“Although research studies usually only focus on one or two exercises (total or per muscle group), empirical observations, interviews with elite bodybuilders, and more exhaustive prescriptive guidelines suggest that performing three or more exercises per muscle group is the most effective strategy for increasing muscle size.” (NSCA via Strength Cond, Designing Resistance Training Programs, Phys Ther Pract.)

“Resistance training is the best natural stimulus for muscular growth. Many weight training programs have been developed over the years in an attempt to modify and manipulate this natural process, each with varying degrees of success. The truth is, the success of a program is often determined by its ability to elicit a specific hormonal response, and little else.” (ISSA)

“Independently or in various combinations, several exercise variables can increase serum tesosterone concentrations in boys and younger men:

  • Large muscle group exercises
  • Heavy resistance (5-10RM)
  • Moderate to high volume of exercise, achieved with multiple sets, multiple exercises, or both.
  • Short rest intervals (30 seconds to 1 minute)
  • Two years or more of resistance training experience”

(NSCA via Med Sci Sports Exerc, Can J Appl Physiol, Int J Sports Med)

“In a study designed to sort out the different variables related to GH (growth hormone) increases, Kraemer and colleagues found that serum increases in GH are differentially sensitive to the volume of exercise, the amount of rest between sets (less rest, higher GH), and the resistance used (10RM produces higher lactate values and higher GH responses). When the intensity used was 10RM (heavy resistance) with three sets of each exercise (high total work), and short (1-minute) rest periods, large increase were observed in serum GH concentrations.” (NSCA via J Appl Pysiol)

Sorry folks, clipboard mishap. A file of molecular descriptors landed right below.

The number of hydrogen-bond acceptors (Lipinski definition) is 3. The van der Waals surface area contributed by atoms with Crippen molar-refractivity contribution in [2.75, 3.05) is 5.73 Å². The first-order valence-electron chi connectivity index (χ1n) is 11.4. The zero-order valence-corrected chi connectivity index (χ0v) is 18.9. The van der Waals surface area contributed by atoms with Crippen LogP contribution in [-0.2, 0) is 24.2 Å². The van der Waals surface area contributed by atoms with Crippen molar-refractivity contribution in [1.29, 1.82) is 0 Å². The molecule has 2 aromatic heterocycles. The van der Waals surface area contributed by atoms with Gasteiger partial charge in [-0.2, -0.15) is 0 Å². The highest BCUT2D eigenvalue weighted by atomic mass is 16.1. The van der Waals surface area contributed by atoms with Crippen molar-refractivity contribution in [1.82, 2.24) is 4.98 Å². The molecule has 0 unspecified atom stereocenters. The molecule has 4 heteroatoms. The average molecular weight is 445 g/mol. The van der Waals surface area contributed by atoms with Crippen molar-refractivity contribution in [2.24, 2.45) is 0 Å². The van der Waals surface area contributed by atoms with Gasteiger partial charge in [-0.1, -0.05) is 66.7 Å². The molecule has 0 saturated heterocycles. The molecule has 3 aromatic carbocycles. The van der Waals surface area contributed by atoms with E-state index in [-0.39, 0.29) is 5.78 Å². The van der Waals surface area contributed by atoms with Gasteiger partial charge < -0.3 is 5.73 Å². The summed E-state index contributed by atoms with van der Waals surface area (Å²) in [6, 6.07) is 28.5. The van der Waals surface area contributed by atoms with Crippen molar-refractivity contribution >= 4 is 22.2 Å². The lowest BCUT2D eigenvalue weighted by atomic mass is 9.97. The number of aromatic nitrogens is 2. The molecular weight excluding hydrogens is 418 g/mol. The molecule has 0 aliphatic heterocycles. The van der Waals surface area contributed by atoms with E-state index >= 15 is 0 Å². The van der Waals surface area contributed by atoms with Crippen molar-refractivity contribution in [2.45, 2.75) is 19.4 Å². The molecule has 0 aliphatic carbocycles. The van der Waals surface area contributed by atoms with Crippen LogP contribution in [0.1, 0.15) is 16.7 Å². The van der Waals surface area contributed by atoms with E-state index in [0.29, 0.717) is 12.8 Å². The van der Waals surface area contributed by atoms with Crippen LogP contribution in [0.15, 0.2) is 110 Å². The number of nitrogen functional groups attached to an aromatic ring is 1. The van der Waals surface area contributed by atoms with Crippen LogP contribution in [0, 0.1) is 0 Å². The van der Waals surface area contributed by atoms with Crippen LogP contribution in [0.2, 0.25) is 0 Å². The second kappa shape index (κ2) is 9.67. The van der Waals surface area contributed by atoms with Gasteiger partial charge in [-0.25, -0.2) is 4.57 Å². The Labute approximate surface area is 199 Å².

“Variation is even more important relative to resistance training. The skeletal muscles are many and varied, and they function in intricate patterns of cooperation and opposition. To make matters more complex, there are different muscle fiber types within the muscle which have different firing thresholds such that working a muscle does not necessarily mean working all of the fiber types that comprise the muscle.” (Hormonally Intelligent Exercise)


There’s not much I can add to the above data to convince you any further, other than that virtually every fitness athlete, model, bodybuilder, figure girl, or anyone whose primary goal is to look good that I know personally or have read about through various media outlets trains with a certain amount of volume. Quite simply, volume training, or multiples sets and exercises per body part, is the superior way to train for body composition change. This style of training maximizes lean muscular development, which of course, increases the metabolic rate. This in turn helps your body burn off more unwanted body fat, even at rest.

If you want to look good, then turn up the training volume so loud that you can’t hear the “experts” trying to sell you on a “cutting edge” system that promises that hyper-abbreviated workouts are enough to produce maximum physique development results.